Tanzlokal Berlin. 1929. Pen and India ink drawing . Lower right signd, dated and inscribed "Berlin" as well as once more signed and inscribed "Nº 36" in lower left. Verso with estate stamp and with hand-written registration number "3 109 4". On light creme paper. 60 x 46.3 cm (23.6 x 18.2 in), size of sheet. [JS].
Accompanied by a photo confirmation issued by Ralph Jentsch, Rome/New York from 21st July 2010. The work will be included into the forthcoming catlog raissoné of works on paper.
PROVENANCE: From the artist's estate (1959). Formerly private collection USA.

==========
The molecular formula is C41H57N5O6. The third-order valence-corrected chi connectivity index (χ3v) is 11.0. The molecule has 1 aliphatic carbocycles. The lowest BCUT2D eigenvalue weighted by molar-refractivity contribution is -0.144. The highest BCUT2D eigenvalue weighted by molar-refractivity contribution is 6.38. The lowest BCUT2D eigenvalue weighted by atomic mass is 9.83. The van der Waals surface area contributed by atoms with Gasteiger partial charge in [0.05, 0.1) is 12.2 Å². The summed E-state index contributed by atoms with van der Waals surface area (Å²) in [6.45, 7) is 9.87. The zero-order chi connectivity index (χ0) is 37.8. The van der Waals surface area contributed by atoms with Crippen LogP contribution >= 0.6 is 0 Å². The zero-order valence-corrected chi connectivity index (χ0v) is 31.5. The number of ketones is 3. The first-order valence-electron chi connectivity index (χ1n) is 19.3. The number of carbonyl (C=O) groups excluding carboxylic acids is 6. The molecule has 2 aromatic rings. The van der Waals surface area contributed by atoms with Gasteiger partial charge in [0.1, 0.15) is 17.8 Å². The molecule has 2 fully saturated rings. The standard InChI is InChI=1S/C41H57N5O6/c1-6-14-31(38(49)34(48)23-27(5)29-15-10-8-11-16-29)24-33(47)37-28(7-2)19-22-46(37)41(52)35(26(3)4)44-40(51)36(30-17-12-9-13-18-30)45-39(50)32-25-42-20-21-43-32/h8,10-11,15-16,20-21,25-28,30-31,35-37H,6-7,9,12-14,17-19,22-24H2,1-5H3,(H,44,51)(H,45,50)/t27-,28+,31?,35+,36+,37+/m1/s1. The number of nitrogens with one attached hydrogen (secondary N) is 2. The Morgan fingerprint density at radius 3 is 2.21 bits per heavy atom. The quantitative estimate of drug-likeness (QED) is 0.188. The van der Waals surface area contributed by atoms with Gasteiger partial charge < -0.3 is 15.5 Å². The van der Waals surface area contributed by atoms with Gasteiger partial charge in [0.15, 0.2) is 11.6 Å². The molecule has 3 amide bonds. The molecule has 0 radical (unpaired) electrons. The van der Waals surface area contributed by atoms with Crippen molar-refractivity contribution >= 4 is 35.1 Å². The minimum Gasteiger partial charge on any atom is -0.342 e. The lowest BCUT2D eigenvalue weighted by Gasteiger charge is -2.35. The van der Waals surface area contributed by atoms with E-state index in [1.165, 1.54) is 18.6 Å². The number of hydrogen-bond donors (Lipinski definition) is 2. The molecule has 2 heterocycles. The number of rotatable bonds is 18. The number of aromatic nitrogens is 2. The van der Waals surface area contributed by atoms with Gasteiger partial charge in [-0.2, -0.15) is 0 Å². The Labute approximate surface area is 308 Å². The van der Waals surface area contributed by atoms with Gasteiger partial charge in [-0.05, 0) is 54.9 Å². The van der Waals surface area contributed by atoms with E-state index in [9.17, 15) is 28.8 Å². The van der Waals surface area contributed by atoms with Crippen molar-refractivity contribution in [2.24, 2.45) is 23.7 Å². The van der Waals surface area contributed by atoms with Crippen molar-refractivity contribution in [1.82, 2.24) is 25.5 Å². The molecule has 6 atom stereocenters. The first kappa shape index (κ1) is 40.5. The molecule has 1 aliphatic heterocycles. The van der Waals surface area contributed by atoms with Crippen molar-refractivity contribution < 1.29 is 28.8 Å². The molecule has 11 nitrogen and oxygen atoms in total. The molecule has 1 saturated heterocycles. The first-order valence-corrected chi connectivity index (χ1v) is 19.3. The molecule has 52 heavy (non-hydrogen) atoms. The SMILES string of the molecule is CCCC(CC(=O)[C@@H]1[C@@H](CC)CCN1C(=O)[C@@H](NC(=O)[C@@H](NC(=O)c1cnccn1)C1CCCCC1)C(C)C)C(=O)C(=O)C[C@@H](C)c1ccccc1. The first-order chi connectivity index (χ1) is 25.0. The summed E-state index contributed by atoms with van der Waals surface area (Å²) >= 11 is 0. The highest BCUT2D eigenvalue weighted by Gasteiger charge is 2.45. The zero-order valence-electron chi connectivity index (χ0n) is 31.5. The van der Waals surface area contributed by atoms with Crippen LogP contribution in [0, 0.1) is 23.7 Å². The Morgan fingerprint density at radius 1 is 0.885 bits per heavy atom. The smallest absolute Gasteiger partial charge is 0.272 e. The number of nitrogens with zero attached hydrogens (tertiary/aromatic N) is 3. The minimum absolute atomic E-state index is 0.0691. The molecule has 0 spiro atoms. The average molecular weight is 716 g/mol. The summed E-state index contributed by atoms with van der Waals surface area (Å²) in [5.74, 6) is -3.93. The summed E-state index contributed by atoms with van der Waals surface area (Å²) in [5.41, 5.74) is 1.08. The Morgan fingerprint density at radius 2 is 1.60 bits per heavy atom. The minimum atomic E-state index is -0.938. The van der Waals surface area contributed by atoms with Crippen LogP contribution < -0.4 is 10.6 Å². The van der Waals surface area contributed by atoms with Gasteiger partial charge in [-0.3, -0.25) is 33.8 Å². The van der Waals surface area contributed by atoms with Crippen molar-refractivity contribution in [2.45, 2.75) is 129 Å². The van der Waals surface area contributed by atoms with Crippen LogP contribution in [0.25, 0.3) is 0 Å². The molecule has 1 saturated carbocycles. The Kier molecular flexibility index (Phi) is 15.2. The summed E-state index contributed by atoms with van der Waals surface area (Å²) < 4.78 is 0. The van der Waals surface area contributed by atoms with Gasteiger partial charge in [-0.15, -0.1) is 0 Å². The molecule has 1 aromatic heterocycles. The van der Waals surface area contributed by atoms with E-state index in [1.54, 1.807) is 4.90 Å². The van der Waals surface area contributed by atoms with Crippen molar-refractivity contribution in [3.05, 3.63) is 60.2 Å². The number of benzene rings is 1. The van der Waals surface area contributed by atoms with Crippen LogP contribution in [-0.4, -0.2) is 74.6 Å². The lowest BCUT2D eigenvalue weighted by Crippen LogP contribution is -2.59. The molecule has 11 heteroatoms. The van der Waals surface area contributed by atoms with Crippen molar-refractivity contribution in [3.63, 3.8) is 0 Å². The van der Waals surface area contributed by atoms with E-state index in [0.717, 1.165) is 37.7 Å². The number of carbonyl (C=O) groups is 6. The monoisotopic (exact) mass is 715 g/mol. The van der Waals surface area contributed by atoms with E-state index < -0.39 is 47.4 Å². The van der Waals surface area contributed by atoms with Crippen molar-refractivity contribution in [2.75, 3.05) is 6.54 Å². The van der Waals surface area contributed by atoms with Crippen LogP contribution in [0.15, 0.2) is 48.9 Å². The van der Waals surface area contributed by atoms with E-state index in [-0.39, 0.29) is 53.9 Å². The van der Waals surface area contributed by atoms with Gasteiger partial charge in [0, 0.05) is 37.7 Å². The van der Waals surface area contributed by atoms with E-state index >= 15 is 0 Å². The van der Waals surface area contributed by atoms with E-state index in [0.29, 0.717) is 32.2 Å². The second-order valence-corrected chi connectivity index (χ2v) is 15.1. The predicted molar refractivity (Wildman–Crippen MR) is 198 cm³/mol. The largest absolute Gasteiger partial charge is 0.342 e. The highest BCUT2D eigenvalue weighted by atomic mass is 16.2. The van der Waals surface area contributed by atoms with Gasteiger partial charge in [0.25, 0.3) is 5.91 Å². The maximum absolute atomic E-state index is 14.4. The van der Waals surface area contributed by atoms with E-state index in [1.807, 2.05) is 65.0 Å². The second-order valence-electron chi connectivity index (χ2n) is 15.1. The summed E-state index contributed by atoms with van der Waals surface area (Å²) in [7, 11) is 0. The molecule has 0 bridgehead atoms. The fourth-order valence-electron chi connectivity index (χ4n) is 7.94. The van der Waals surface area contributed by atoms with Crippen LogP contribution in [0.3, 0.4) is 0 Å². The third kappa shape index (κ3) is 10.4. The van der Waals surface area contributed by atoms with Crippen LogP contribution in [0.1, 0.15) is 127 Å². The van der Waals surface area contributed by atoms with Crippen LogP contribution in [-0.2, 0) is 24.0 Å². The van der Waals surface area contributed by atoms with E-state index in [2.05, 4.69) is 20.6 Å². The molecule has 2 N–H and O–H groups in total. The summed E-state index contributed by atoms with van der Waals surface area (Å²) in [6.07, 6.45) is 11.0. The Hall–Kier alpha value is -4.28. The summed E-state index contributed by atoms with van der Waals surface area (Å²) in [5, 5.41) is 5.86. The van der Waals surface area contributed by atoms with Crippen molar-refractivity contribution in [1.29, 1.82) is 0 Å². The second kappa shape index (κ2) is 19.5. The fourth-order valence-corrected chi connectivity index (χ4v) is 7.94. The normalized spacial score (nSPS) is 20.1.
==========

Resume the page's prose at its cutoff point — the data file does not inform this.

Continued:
This sheet was made during a time when the illusion of a revived and stable economy and a return to prosperity was still upheld. George Grosz, who had moved from Dresden to the metropolis Berlin in 1912, became increasingly interested in society’s addiction to indulge in excessive pleasures. Attending balls and dance halls were among the most important events of the "upper class". Apart from his poised handling of the line, drawings by George Grosz from these days are also accounts of a swank society at the brink. In the year of the economic crisis, which marked the beginning of the dramatic end of the Weimar Republic, Grosz made almost visionary portrays of the decadent big city life of a society that pushed the upcoming political totalitarianism aside by all means.